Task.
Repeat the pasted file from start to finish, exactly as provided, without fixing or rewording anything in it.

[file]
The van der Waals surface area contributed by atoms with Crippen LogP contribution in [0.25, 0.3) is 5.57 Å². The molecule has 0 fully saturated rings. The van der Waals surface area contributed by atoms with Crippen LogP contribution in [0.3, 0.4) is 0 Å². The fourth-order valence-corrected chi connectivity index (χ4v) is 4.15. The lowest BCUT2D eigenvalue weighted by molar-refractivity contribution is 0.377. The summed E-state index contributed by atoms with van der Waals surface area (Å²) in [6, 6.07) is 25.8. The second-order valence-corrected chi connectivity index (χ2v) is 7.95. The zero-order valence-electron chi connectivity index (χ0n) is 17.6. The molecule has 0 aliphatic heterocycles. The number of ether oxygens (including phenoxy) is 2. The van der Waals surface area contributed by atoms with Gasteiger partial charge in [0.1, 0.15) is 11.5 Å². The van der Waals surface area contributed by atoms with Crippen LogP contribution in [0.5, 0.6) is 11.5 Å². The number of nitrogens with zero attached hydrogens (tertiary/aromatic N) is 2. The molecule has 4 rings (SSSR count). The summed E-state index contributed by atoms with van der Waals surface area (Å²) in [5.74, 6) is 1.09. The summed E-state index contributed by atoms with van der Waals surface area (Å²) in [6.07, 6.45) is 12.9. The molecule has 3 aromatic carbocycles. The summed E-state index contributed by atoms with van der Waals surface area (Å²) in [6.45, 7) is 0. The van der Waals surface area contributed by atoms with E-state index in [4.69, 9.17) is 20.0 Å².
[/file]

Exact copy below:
The van der Waals surface area contributed by atoms with Crippen LogP contribution in [0.25, 0.3) is 5.57 Å². The molecule has 0 fully saturated rings. The van der Waals surface area contributed by atoms with Crippen LogP contribution in [0.3, 0.4) is 0 Å². The fourth-order valence-corrected chi connectivity index (χ4v) is 4.15. The lowest BCUT2D eigenvalue weighted by molar-refractivity contribution is 0.377. The summed E-state index contributed by atoms with van der Waals surface area (Å²) in [6, 6.07) is 25.8. The second-order valence-corrected chi connectivity index (χ2v) is 7.95. The zero-order valence-electron chi connectivity index (χ0n) is 17.6. The molecule has 0 aliphatic heterocycles. The number of ether oxygens (including phenoxy) is 2. The van der Waals surface area contributed by atoms with Gasteiger partial charge in [0.1, 0.15) is 11.5 Å². The van der Waals surface area contributed by atoms with Crippen LogP contribution in [0.5, 0.6) is 11.5 Å². The number of nitrogens with zero attached hydrogens (tertiary/aromatic N) is 2. The molecule has 4 rings (SSSR count). The summed E-state index contributed by atoms with van der Waals surface area (Å²) in [5.74, 6) is 1.09. The summed E-state index contributed by atoms with van der Waals surface area (Å²) in [6.07, 6.45) is 12.9. The molecule has 3 aromatic carbocycles. The summed E-state index contributed by atoms with van der Waals surface area (Å²) in [6.45, 7) is 0. The van der Waals surface area contributed by atoms with E-state index in [4.69, 9.17) is 20.0 Å².